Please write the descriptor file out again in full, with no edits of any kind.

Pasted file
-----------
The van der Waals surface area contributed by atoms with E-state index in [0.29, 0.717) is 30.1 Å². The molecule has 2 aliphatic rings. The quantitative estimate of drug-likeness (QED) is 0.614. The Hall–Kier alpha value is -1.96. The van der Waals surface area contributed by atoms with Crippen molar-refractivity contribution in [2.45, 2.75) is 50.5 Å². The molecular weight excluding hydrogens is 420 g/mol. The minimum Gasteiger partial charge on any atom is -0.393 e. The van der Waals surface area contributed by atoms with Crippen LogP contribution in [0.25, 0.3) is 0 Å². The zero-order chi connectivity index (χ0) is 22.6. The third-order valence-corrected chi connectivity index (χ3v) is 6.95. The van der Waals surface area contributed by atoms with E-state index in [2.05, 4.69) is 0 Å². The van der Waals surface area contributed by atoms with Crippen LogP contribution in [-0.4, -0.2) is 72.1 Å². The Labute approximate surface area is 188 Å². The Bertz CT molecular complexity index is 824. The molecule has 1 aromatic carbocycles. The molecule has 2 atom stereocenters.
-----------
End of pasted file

The van der Waals surface area contributed by atoms with E-state index in [0.29, 0.717) is 30.1 Å². The molecule has 2 aliphatic rings. The quantitative estimate of drug-likeness (QED) is 0.614. The Hall–Kier alpha value is -1.96. The van der Waals surface area contributed by atoms with Crippen molar-refractivity contribution in [2.45, 2.75) is 50.5 Å². The molecular weight excluding hydrogens is 420 g/mol. The minimum Gasteiger partial charge on any atom is -0.393 e. The van der Waals surface area contributed by atoms with Crippen LogP contribution in [0.25, 0.3) is 0 Å². The zero-order chi connectivity index (χ0) is 22.6. The third-order valence-corrected chi connectivity index (χ3v) is 6.95. The van der Waals surface area contributed by atoms with E-state index in [2.05, 4.69) is 0 Å². The van der Waals surface area contributed by atoms with Crippen LogP contribution in [-0.4, -0.2) is 72.1 Å². The Labute approximate surface area is 188 Å². The Bertz CT molecular complexity index is 824. The molecule has 1 aromatic carbocycles. The molecule has 2 atom stereocenters.